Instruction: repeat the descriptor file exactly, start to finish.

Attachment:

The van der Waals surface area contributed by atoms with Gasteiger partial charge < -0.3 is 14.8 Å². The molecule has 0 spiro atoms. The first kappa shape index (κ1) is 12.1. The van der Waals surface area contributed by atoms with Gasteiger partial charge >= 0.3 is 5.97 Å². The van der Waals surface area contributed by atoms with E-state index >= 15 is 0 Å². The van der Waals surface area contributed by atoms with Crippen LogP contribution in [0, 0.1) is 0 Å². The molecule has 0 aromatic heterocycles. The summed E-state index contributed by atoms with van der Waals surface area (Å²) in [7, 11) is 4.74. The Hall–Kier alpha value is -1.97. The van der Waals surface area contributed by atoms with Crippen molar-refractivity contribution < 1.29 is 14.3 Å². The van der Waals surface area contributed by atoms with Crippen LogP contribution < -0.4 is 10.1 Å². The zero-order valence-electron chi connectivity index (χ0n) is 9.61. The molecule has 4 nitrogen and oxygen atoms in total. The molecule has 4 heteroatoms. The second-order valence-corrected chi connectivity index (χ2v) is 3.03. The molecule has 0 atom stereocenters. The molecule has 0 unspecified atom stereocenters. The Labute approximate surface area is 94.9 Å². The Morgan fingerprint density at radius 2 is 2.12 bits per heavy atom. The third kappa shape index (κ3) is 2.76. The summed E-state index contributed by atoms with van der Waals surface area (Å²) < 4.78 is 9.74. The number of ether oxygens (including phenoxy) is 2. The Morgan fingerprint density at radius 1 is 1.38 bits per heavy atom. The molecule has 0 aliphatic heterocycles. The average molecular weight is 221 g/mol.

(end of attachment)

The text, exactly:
The van der Waals surface area contributed by atoms with Gasteiger partial charge < -0.3 is 14.8 Å². The molecule has 0 spiro atoms. The first kappa shape index (κ1) is 12.1. The van der Waals surface area contributed by atoms with Gasteiger partial charge >= 0.3 is 5.97 Å². The van der Waals surface area contributed by atoms with E-state index >= 15 is 0 Å². The van der Waals surface area contributed by atoms with Crippen LogP contribution in [0, 0.1) is 0 Å². The molecule has 0 aromatic heterocycles. The summed E-state index contributed by atoms with van der Waals surface area (Å²) in [7, 11) is 4.74. The Hall–Kier alpha value is -1.97. The van der Waals surface area contributed by atoms with Crippen molar-refractivity contribution < 1.29 is 14.3 Å². The van der Waals surface area contributed by atoms with Crippen LogP contribution < -0.4 is 10.1 Å². The zero-order valence-electron chi connectivity index (χ0n) is 9.61. The molecule has 4 nitrogen and oxygen atoms in total. The molecule has 4 heteroatoms. The second-order valence-corrected chi connectivity index (χ2v) is 3.03. The molecule has 0 atom stereocenters. The molecule has 0 unspecified atom stereocenters. The Labute approximate surface area is 94.9 Å². The Morgan fingerprint density at radius 2 is 2.12 bits per heavy atom. The third kappa shape index (κ3) is 2.76. The summed E-state index contributed by atoms with van der Waals surface area (Å²) < 4.78 is 9.74. The number of ether oxygens (including phenoxy) is 2. The Morgan fingerprint density at radius 1 is 1.38 bits per heavy atom. The molecule has 0 aliphatic heterocycles. The average molecular weight is 221 g/mol.